The evidence confirmed our own anecdotal experience as professional investors. For all time periods, the two lowest capital expenditure/sales quintiles significantly outperformed the two most capital-intensive quintiles. There appears to be a long-term constraint on a capital-intensive company’s ability to generate consistently superior growth in shareholder value. As previously discussed, we believe that this is because capital-intensive companies typically rely on tangible assets for their competitive advantage which can easily be replicated by competitors. This ease of replication encourages plentiful capacity, tough competition, weak pricing and lower returns on capital. In contrast, companies that are dominated by intangible assets can benefit from a more benign pricing environment, higher returns on capital and superior organic compounding of wealth. Investors should benefit from an investment approach focused on low capital intensity companies driven by vibrant intangible assets.

His findings are summarized in this chart:

Capital intensity and stock market return.

Credit Suisse looked at the returns for 10 000 stocks in 68 different industries by looking at returns on invested capital. The graph below shows the difference between CROIC (cash return on invested capital) and the cost of capital. There are of course companies that make good returns in an industry that on average makes a loss, and there are companies that are losing money in an industry that on average is very profitable. However, unless a company is outstanding, there are industries that perhaps should be avoided:

CROIC deducted cost of capital. Source: Credit Suisse.

But let’s return to the airline industry. In the paper by Credit Suisse they did a deep dive into the airline industry to investigate where the most profitable niches are. The industry is made up of many different companies and suppliers: airlines (Southwest, Delta, Norwegian, KLM etc), airplane manufacturers (Boing, Airbus, Fokker, Cessna), freight (FedEx, UPS), Travel agents (Expedia, Booking), logistics (Amadeus, Sabre), airports (Arlanda, Heathrow), finance (banks, leasing companies), suppliers (Pratt&Whitney, Parker-Hannifin) and ground support.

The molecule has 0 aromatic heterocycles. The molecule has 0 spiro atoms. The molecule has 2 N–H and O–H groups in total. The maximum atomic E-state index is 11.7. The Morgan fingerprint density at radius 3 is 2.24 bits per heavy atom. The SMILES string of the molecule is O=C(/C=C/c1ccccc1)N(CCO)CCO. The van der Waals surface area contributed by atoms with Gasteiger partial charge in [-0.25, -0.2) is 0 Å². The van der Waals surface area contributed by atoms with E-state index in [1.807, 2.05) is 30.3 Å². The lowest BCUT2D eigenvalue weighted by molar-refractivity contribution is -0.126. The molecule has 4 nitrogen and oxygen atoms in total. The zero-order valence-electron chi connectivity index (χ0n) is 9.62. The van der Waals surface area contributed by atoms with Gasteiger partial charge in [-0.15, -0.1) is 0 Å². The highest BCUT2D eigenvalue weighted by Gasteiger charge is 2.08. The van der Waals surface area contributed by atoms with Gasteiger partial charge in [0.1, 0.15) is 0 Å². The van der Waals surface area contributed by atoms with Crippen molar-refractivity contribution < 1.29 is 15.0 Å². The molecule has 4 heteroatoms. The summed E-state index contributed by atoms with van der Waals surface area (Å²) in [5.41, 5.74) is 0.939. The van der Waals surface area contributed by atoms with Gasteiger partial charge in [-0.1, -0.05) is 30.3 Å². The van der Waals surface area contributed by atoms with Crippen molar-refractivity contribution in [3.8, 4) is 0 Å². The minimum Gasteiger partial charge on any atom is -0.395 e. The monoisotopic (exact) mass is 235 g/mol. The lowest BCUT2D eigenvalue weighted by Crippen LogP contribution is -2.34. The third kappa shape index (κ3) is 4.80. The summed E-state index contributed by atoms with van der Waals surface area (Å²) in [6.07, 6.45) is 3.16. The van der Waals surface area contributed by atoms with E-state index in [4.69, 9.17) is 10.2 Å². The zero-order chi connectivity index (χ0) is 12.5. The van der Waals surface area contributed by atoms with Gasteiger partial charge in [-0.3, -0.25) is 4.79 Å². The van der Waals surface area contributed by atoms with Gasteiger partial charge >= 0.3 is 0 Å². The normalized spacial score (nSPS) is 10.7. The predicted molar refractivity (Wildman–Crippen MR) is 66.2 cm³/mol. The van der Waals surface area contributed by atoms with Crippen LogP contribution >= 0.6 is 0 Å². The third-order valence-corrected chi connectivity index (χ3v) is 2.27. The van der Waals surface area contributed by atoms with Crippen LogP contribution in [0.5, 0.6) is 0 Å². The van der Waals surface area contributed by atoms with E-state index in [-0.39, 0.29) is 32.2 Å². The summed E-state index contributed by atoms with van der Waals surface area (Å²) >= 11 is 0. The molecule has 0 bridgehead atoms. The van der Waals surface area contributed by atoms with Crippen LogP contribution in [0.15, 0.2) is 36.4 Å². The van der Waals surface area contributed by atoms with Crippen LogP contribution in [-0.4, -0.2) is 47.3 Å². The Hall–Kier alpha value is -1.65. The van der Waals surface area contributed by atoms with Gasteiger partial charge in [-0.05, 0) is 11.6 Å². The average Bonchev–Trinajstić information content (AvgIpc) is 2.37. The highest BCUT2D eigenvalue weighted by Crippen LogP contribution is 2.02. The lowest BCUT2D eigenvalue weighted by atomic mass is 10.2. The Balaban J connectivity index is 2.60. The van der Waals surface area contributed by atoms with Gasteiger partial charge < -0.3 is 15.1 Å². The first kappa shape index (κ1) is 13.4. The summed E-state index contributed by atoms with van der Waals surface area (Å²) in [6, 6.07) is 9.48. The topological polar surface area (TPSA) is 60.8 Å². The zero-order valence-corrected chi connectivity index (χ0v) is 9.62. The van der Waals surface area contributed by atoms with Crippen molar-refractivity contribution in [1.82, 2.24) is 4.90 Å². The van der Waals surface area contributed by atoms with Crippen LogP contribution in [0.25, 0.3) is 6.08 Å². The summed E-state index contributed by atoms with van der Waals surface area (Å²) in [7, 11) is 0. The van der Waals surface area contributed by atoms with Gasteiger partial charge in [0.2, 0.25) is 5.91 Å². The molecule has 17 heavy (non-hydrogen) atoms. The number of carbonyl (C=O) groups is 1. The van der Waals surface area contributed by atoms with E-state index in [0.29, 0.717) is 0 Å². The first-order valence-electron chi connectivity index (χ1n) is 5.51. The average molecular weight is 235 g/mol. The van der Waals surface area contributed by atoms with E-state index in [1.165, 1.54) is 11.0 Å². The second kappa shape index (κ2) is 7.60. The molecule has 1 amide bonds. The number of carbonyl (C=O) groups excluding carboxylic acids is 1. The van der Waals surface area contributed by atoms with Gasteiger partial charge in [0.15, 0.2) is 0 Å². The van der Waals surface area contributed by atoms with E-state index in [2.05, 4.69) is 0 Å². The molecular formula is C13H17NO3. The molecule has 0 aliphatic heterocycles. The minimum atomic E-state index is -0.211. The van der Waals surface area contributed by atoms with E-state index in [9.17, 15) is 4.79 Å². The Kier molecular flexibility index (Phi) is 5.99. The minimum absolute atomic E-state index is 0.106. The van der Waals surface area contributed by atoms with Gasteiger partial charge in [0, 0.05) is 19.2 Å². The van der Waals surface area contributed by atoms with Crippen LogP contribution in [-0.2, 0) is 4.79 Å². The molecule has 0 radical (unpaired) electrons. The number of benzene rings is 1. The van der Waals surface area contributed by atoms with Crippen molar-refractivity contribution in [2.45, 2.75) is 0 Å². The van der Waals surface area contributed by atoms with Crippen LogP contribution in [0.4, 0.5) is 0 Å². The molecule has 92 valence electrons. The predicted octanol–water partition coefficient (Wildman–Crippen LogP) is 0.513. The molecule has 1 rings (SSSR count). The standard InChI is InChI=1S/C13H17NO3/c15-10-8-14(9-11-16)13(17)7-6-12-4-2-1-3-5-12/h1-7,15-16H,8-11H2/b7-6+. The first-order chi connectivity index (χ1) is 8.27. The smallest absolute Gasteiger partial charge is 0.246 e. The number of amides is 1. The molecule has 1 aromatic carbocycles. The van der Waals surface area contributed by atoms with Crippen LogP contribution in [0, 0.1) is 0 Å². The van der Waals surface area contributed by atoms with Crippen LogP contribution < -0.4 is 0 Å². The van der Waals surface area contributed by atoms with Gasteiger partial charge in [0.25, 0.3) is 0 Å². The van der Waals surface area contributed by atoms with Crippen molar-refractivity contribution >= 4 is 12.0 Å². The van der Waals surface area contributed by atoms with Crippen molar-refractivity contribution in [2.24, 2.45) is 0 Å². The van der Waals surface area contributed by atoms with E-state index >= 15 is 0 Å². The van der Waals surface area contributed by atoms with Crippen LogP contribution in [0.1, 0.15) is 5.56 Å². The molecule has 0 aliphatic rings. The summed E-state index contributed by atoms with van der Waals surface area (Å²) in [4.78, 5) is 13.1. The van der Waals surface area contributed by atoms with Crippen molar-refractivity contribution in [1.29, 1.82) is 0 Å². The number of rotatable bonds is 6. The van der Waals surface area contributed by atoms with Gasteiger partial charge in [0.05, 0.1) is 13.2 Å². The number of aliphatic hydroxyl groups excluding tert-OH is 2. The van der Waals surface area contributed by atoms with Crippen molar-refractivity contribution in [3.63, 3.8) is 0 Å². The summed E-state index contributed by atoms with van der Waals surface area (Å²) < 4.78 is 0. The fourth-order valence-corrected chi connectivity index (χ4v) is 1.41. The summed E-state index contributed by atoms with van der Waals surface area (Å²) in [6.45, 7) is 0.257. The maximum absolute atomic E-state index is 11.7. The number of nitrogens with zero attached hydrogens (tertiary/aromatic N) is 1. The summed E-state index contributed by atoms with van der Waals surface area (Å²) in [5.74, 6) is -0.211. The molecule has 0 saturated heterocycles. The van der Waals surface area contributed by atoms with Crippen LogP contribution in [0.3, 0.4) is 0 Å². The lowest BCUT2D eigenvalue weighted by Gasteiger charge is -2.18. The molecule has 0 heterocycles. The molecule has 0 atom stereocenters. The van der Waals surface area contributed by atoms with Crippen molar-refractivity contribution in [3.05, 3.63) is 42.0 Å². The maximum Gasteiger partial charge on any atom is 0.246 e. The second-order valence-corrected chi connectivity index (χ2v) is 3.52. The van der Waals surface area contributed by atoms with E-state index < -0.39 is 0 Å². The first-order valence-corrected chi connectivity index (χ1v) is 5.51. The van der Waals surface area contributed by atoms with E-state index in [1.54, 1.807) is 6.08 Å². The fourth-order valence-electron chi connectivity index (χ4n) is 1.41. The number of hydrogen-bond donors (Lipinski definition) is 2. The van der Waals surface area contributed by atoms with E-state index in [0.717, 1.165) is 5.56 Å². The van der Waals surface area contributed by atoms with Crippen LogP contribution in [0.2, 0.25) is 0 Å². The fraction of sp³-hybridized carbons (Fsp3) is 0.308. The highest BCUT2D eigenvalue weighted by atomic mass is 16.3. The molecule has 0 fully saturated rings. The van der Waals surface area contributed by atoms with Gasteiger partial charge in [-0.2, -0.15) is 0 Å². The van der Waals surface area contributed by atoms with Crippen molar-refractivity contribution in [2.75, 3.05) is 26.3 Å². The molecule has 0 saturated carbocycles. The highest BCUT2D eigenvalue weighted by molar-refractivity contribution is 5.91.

The figure below shows the profit pool for all these industries as a whole. Airlines and airports use the majority of the capital, but at the same time are the businesses with the lowest returns. Just a few businesses make all the returns – those with the least capital requirements – but the profits are too small to offset the value destruction from the airlines and airports. As a consequence, the industry as a whole destroyed an average of $17 billion of shareholder capital per year through the 2004-11 business cycle, according to the International Air Transport Association:

(The airline industry has showed better profitability since this period.)

Tobacco and alcohol are robust industries:

Credit Suisse makes every year a book called Credit Suisse’s Global Investment Returns Yearbook. In the 2015 edition the authors Dimson, Marsh og Staunton, the three professors behind Triumph of the Optimists, contributed an article where they looked at the best industries in the US and UK between 1900 and 2015. The worst industry was shipping with only 6.4% return, and best was tobacco with 14.6% return (the US stock market had 9.6% annual return in this period). The return for tobacco stocks is impressive, especially considering that the number of smokers has dropped from 50% in 1970 to less than 15% today. Shipping is a capital intensive business, while tobacco is the opposite. Furthermore, it’s very difficult to obtain any competitive advantages in shipping, while regulation limits competition in tobacco.

In the UK another “sin” industry has performed the best: alcohol.

Conclusion:

The stock market is full of volatility and randomness. Companies come and go, and most companies simply vanish – they get merged, acquired, go into oblivion or go bankrupt. Opposite, a business that is antifragile can prosper in unpredictable and random markets. Unfortunately, these companies are rare, but I hope this article has given you some clues what to look for.